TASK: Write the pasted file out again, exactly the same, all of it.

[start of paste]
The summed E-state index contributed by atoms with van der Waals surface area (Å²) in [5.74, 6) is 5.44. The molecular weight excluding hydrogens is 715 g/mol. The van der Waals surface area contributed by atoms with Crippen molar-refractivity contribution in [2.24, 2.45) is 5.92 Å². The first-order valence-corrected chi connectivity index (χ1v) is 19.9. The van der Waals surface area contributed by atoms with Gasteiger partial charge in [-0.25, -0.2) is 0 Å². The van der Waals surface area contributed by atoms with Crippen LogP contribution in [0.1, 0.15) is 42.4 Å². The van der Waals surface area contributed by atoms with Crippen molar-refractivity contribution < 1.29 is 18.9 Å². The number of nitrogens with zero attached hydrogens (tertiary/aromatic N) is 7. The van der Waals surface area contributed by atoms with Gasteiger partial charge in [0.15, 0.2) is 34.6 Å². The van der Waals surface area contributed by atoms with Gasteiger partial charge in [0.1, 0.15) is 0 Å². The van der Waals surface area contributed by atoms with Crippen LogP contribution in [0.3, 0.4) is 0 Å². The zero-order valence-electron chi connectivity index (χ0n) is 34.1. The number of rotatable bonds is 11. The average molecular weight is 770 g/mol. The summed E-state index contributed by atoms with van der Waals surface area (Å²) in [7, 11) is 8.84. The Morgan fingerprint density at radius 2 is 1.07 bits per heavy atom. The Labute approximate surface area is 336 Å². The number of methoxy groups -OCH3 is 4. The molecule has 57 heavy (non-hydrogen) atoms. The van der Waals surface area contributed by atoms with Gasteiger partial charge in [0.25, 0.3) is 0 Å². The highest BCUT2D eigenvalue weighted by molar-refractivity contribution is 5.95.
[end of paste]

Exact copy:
The summed E-state index contributed by atoms with van der Waals surface area (Å²) in [5.74, 6) is 5.44. The molecular weight excluding hydrogens is 715 g/mol. The van der Waals surface area contributed by atoms with Crippen molar-refractivity contribution in [2.24, 2.45) is 5.92 Å². The first-order valence-corrected chi connectivity index (χ1v) is 19.9. The van der Waals surface area contributed by atoms with Gasteiger partial charge in [-0.25, -0.2) is 0 Å². The van der Waals surface area contributed by atoms with Crippen LogP contribution in [0.1, 0.15) is 42.4 Å². The van der Waals surface area contributed by atoms with Crippen molar-refractivity contribution < 1.29 is 18.9 Å². The number of nitrogens with zero attached hydrogens (tertiary/aromatic N) is 7. The van der Waals surface area contributed by atoms with Gasteiger partial charge in [0.15, 0.2) is 34.6 Å². The van der Waals surface area contributed by atoms with Gasteiger partial charge in [0.1, 0.15) is 0 Å². The van der Waals surface area contributed by atoms with Crippen LogP contribution in [0.3, 0.4) is 0 Å². The zero-order valence-electron chi connectivity index (χ0n) is 34.1. The number of rotatable bonds is 11. The average molecular weight is 770 g/mol. The summed E-state index contributed by atoms with van der Waals surface area (Å²) in [7, 11) is 8.84. The Morgan fingerprint density at radius 2 is 1.07 bits per heavy atom. The Labute approximate surface area is 336 Å². The number of methoxy groups -OCH3 is 4. The molecule has 57 heavy (non-hydrogen) atoms. The van der Waals surface area contributed by atoms with Gasteiger partial charge in [0.25, 0.3) is 0 Å². The highest BCUT2D eigenvalue weighted by molar-refractivity contribution is 5.95.